Because Italian and English have different way of expressing the feeling of being hungry.
Italians say that they have the feeling where's English speakers are feeling that they are hungry.
Translating word by word is not always the best strategy and after this exercise you will also remember the correct way to say it in Italian.


Could you replace "Ho" with "io sono"?


Io sono fame doesn't mean anything. I know that it's a difficult matter, but the use of avere instead of essere is not negotiable in these expressions: ho fame, ho sete, ho freddo/caldo.


I got it incorrect by writing. " I am a "bit" hungry", which in English has the same meaning as a little hungry. Why?? If I were translating to Italian from English, THEN I would understand why I could only use un pó! But in English the meanings are the same? Go figure!


Italian translate shows that you don't need the "di" to mean the exact same thing.


I wrote what the recording said is right

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But did you spell everything correctly? We can't help you if we don't know exactly what you wrote. We need to see it with our own eyes.


Can you use Sto un po di' fame?


@Qbz10... no, it doesn't make any sense. Sto is from the verb stare (stay, but there are other verbs), so you say... I stay a bit hungry... maybe in English it means something, but not in Italian.


Con ustedes no se sabe como responder, en ingles yo se aue se dice I'm pero capas me salia malo


in my opinion I have a little hungry someone explain me


hungry is an adjective, but a noun is needed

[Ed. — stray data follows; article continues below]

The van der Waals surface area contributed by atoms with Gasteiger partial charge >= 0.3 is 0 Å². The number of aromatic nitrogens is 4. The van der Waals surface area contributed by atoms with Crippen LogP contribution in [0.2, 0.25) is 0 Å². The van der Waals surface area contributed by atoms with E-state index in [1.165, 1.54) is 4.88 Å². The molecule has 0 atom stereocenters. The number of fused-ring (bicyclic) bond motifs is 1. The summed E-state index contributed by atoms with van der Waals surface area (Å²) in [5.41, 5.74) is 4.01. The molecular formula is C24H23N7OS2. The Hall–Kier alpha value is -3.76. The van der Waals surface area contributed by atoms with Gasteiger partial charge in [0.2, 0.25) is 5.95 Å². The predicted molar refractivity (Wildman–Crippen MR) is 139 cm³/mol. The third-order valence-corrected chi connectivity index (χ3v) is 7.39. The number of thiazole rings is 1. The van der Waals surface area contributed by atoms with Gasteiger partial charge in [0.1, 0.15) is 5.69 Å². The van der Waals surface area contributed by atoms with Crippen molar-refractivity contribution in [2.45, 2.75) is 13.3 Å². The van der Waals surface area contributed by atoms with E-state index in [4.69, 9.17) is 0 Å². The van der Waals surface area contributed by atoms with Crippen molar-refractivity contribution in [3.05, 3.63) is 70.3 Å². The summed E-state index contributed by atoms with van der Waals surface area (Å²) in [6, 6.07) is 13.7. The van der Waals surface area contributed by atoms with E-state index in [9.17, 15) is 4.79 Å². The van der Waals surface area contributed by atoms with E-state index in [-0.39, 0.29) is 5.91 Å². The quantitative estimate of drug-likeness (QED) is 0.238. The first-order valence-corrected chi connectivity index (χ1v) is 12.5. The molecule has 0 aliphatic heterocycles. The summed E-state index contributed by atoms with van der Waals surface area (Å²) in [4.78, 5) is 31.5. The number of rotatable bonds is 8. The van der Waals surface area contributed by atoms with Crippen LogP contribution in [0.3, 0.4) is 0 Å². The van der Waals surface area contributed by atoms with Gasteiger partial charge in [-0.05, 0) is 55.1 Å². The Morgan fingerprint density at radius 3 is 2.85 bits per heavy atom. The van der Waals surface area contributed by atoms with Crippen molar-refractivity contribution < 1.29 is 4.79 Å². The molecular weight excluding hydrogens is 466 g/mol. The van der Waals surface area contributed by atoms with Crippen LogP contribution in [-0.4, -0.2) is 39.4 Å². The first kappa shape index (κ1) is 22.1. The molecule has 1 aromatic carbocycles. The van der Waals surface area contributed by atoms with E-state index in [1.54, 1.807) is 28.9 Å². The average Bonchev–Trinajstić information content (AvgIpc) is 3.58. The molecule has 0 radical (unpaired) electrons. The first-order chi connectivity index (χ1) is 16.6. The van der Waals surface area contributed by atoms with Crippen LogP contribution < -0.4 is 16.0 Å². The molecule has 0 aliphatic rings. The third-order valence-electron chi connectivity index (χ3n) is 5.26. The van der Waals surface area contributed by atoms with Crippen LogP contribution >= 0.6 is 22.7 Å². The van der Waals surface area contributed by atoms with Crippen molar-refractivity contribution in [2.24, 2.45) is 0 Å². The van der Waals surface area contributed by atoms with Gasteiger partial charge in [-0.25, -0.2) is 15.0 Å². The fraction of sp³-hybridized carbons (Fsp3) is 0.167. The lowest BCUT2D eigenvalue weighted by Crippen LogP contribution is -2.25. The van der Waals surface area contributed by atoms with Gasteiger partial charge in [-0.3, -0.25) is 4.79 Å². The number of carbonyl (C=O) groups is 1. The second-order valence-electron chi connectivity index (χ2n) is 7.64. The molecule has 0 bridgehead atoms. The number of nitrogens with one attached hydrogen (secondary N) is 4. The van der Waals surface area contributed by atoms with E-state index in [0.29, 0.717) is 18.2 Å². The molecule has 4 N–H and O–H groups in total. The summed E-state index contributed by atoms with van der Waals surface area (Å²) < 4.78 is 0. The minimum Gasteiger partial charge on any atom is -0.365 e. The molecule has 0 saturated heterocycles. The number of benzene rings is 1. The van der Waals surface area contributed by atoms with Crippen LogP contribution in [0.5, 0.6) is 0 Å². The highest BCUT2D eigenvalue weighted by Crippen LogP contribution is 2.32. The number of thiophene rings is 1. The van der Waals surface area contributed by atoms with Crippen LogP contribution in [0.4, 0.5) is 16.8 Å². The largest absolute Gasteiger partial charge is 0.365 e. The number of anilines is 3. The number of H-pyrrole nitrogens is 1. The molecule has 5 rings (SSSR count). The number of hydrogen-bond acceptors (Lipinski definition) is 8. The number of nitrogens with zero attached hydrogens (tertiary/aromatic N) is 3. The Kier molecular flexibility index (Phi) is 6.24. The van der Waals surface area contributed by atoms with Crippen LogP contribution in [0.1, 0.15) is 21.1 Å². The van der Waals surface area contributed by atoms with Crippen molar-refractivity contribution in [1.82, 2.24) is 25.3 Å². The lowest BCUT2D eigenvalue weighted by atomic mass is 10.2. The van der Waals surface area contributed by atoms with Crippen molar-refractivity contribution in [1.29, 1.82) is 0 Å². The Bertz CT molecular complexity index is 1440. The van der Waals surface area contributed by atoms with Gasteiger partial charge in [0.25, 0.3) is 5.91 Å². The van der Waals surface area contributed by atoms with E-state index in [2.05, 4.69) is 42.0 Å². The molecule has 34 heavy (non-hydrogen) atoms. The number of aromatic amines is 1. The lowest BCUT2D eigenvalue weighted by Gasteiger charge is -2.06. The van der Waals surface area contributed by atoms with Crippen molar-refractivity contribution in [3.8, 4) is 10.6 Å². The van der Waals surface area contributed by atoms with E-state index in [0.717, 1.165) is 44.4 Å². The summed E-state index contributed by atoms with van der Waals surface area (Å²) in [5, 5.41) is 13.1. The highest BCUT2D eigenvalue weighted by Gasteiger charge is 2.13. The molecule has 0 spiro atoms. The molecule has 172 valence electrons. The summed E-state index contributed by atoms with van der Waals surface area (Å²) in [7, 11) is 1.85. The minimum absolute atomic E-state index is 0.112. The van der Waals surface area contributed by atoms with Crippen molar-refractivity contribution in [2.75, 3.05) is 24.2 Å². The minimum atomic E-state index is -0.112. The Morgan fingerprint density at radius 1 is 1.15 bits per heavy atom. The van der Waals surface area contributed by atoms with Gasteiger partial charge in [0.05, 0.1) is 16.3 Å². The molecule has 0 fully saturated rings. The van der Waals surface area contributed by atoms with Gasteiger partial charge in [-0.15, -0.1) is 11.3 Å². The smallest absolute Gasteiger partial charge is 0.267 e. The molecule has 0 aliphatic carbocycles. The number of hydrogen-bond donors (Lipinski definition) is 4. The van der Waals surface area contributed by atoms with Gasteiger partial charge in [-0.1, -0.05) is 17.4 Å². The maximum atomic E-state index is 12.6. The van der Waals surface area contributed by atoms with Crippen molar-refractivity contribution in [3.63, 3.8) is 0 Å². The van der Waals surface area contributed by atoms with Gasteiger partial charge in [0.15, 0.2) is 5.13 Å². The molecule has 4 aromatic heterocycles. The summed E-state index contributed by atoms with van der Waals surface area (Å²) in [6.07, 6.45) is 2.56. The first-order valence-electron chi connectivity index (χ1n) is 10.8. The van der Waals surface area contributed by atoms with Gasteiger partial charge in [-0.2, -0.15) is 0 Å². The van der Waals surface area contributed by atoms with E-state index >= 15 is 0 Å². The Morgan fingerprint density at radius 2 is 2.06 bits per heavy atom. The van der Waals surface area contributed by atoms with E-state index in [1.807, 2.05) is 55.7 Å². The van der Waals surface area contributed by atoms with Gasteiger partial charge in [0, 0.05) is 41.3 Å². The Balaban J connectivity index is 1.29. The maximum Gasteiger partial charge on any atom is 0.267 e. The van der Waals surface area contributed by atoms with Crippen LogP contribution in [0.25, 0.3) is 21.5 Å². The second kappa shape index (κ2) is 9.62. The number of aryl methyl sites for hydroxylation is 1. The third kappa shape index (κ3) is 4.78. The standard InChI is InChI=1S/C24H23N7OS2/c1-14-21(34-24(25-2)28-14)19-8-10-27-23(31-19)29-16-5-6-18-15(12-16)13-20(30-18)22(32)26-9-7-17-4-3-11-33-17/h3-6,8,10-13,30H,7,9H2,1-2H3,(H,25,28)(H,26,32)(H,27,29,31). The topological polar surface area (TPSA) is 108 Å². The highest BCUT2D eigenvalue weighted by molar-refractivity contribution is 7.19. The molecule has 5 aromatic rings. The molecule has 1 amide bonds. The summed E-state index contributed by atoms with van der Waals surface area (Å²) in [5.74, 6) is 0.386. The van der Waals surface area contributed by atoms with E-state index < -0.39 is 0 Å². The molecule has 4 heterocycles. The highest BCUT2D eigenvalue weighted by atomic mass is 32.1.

hunger is the noun ...

So: I have a little hunger is possible, but not the normal or idiomatic way to say this.
In idiomatic English, a person is more likely to be hungry (I am a little hungry) than to have hunger.

(As an adjective, in your sentence, hungry is waiting for a noun after it, for example: I have a little hungry horse.)


I have a little hungry is the literal translation of this sentence. The reason it's not correct is because English and Italian express the concept of feeling hungry differently.

In English we use the verb to be because we think of "hungry" is something you are - ie. I am hungry, he is hungry, we are hungry, etc. In Italian they use the verb avere (to have) because they think of "hungry" as something you have - ie. Ho fame, lui ha fame, abbiamo fame, etc

That's why you can't translate the sentence "Ho un po' di fame" as "I have a little hungry" but you have to translate it as "I am a little hungry".


Io sono un po fame?


@David260430 No, no sense... po is wrong without the apostrophe... we have Po (without apostrophe, but it's a river). You have to use the verb "avere" (to have)... io ho un po' fame or better io ho un po' di fame...


The English translation is beyond strange. I'd never ever use "little hungry". A bit hungry, however, could work on this case..

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I say "I'm a little hungry" all the time.


I am = "io sono", ho un = "I have a". Shouldn't it be "Io sono un po' di fame"??


You are trying to translate literally from English to Italian. But this is an expression and Italian uses "avere fame" instead of "to be hungry". The same goes for how age is expressed (It: "ho 18 anni", En: "I am 19 y. o.").
There is actually a form that matches the English one. It's "essere affamato" ("sono/sei/è/siamo/siete/sono affamato/a/i/e".


I think it's like "I have hunger". Fame, like in French faim, means hunger. Hungry is feeling hunger, hence I am hungry = " I am feeling hunger"


Nooo! Because that's not how Italians say it. Just accept the idiomatic elements of another language.